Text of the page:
Survival food kits are food buckets with essential nutrients, and they cover breakfast, lunch, and dinner, as well as essential food components like meat or fruit. Each kit from Valley Food Storage is made with simple and clean ingredients, and it can last for up to 25 years.
So, if you’d rather avoid the stress of grocery shopping during hyperinflation, you can order a food kit. There are different sizes available, so consider the size of your household and how long you want it to last. You can use our survival food calculator to get an idea of how much food you need to have ready.
When preparing for hyperinflation, your budget determines how much food you can store. This is why we do not recommend stress buying. Instead, if you have a family, sit with them, and talk about your food options, preferences, and what to spend money on.
Keep in mind that while food may be scarce and prices increase during hyperinflation, grocery stores likely won’t close down. Therefore, prepping reduces what you need to buy, but does not entirely eliminate purchasing food items.
Include baking supplies in the list of what to buy before hyperinflation hits, such as baking soda, flour, yeast, and salt. These items can last months before going bad if you store them in a cool, dry place.
Daily items are not food, but commodities people can’t live without and use daily. Examples are toothbrushes, detergents, toothpaste, etc.
Don’t forget to stock up on coffee if you are a caffeine lover. If you have children, buy snacks, diapers, and a first aid kit. The latter is particularly important, because you must look after your health even in times of inflated prices and scarcity. Finally, purchase over-the-counter medications, vitamin supplements, and immune boosters.
The next item on our list of what to buy before inflation hits is alternative sources of energy, such as solar panels.
Electricity prices have surged nationwide, with some regions feeling the impact more than others. In the New England Census Division, electricity prices have gone up by 57% since January 2021. Meanwhile, the West South Central Division has seen a 36% increase. The West North Central Division had the smallest increase of only 7%.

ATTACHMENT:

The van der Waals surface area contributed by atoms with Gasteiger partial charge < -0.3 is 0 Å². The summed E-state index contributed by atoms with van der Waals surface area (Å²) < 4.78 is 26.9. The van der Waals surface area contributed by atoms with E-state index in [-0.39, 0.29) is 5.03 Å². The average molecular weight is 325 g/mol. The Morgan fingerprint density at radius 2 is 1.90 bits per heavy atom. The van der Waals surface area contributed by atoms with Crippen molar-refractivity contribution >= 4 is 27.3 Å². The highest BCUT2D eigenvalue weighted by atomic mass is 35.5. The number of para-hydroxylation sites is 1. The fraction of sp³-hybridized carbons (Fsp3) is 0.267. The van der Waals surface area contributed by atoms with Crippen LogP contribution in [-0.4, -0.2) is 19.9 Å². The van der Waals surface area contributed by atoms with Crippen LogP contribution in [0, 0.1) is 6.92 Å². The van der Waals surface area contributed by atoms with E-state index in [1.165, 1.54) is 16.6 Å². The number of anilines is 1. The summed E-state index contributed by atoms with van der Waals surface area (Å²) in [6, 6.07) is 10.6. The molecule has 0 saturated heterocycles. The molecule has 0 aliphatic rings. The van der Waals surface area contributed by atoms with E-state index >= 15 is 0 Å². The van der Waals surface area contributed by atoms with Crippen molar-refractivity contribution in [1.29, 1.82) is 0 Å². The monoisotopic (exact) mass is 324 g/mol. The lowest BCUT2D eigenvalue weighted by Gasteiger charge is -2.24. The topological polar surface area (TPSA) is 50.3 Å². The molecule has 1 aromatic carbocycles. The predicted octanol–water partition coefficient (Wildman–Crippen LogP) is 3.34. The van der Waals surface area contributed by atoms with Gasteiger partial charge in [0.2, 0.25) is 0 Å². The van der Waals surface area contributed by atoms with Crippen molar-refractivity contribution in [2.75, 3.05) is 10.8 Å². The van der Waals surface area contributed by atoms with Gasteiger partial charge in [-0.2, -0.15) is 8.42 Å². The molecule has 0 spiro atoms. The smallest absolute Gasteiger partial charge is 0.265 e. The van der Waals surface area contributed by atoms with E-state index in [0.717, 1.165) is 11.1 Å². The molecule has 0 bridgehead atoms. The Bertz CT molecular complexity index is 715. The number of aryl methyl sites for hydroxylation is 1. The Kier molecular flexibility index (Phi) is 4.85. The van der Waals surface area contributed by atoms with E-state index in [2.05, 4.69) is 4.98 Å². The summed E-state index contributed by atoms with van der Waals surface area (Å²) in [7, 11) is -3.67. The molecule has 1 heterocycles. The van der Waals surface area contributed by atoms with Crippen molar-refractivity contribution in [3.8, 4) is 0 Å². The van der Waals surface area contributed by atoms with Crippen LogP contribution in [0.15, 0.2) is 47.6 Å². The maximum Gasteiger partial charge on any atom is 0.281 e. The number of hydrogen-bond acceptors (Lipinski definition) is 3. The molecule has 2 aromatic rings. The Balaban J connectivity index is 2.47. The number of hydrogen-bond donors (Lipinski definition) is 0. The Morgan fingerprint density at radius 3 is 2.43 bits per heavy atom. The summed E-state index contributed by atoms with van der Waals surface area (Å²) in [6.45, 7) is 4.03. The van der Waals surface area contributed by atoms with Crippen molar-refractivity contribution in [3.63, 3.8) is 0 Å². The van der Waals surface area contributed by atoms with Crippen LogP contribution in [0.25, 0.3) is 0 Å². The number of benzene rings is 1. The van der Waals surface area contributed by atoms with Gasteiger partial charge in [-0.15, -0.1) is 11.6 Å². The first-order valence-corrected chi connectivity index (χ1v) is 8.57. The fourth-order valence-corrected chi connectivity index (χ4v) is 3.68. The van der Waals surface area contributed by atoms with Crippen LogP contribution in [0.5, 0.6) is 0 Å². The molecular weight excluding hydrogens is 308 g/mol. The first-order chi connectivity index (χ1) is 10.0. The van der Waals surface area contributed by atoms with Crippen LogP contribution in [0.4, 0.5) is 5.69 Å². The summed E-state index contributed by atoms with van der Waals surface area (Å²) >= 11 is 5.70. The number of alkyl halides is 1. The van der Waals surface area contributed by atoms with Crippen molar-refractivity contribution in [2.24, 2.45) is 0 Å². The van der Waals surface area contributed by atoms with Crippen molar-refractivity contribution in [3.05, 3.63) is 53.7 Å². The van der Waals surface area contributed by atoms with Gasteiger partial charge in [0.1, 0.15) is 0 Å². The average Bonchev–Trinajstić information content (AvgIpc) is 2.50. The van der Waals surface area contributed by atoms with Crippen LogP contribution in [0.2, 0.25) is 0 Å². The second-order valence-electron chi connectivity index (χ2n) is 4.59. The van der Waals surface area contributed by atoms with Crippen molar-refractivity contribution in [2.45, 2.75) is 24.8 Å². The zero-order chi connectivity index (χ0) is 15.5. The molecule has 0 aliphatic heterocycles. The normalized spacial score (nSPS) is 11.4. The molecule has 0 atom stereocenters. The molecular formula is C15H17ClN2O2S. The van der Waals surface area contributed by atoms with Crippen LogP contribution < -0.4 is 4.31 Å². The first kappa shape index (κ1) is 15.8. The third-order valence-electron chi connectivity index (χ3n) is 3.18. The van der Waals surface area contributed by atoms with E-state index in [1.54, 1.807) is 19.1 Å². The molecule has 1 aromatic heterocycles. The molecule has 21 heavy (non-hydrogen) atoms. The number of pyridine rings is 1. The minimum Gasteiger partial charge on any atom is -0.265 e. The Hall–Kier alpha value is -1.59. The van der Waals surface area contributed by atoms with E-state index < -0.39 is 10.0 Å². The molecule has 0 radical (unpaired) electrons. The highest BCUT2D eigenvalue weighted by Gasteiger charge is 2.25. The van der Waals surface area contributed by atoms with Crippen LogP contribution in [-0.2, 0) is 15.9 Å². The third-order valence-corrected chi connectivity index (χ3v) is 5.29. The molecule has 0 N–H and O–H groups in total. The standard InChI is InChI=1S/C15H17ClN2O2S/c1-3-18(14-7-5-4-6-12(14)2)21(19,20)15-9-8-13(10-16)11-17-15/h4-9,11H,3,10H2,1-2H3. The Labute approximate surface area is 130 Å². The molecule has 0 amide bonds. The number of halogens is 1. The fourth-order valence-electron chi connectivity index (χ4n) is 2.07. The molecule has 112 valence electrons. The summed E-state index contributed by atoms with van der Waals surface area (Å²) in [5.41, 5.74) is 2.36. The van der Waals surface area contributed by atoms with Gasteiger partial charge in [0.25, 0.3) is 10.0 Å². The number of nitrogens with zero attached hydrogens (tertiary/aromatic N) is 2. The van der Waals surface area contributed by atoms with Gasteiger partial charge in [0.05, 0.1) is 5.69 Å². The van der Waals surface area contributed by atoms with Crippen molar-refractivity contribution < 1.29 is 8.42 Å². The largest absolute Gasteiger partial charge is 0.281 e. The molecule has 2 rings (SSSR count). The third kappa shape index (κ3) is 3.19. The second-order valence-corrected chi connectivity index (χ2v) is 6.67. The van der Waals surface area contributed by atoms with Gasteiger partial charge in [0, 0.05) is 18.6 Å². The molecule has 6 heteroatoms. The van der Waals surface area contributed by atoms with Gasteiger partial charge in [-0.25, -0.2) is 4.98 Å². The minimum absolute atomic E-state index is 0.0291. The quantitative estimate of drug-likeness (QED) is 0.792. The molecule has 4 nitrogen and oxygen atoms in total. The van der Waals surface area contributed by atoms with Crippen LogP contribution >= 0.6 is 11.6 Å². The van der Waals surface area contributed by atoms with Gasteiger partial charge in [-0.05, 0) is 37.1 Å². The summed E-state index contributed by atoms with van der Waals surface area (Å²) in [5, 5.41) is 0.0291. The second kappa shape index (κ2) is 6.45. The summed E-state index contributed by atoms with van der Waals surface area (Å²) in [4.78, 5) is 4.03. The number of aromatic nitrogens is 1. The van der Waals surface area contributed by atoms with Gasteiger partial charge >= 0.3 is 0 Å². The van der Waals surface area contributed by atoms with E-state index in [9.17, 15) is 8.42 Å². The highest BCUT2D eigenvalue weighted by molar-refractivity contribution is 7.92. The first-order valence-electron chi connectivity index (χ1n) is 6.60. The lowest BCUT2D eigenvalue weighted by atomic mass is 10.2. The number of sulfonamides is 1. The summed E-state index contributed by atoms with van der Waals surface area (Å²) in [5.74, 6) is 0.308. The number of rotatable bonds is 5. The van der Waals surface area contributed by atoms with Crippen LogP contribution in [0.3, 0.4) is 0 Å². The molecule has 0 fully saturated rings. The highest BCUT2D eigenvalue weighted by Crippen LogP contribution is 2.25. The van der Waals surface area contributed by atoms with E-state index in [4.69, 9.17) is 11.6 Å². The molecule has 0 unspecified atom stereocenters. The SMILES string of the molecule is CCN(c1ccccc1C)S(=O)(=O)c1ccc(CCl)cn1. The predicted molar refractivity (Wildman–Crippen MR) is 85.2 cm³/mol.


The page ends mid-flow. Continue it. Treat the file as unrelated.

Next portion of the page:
If you want to save money and become more self-sufficient during these uncertain times, consider investing in solar power tools and appliances, especially if you live in an area with lots of sunshine. This can help reduce your dependence on traditional electricity sources and save you money during hyperinflation.
Buying car parts before hyperinflation may be a smart move if you can handle the repairs yourself. However, if you're not a DIY type, it might be better to invest in a reliable ride or find alternative transportation.
When buying car parts, choose common replacements for your specific make and model. You also need to keep them properly stored and maintained so you can make use of them when needed.
Tires are super important for your car's performance and safety—but during times of economic instability and rubber shortages, they can be hard to find or too expensive to afford. Thus, it's better to be prepared and stock a few of them in advance.
When you're shopping for tires, look for a high-quality option that can handle different weather conditions and terrain. It's also important to get the right size and type for your specific vehicle. Don't forget to maintain them properly, too! Check the pressure regularly, rotate them as recommended, and replace them when needed.
Aside from all we’ve discussed, you can purchase certain assets that resist inflation and keep you financially buoyant. So, consider investing in:
Treasury inflation-protected securities (TIPS)
Real estate investment trusts (REITs)
The S&P 50
Real estate income
Furthermore, car prices go up during hyperinflation, so you might consider making a down payment now if you want to get one.
In addition, ensure you have enough storage space for the items you buy. If you don’t, make a shed for large items. Alternatively, clean out your cabinets and rid them of things you no longer need. Then use the space to store your food and other items.
Finally, don’t go into debt in trying to prepare for hyperinflation. It defeats the whole purpose of what you’re doing to sink into a financial hole while trying to avoid one in the first place. Instead, create a list using the economic principle of the scale of preference, and work from the most important to the least.
Another way to survive inflation and protect yourself from its effects is to build a support network with like-minded people. Sharing resources, knowledge, and skills can help you navigate difficult times more effectively. Additionally, learning new skills, such as gardening, food preservation, and basic repair work, can make you more self-reliant and better prepared for economic uncertainty.
You may never live through hyperinflation, but being prepared does not hurt. Again, while you cannot control the economic situation of your country, you can limit the harm you suffer as a result.
So, follow our list of what to buy before inflation hits, but also make sure to prepare for everyday emergencies. Have a bug out bag list and go through it. Put together your 72 hour food kit, and get a start on prepping for any emergencies that might come up!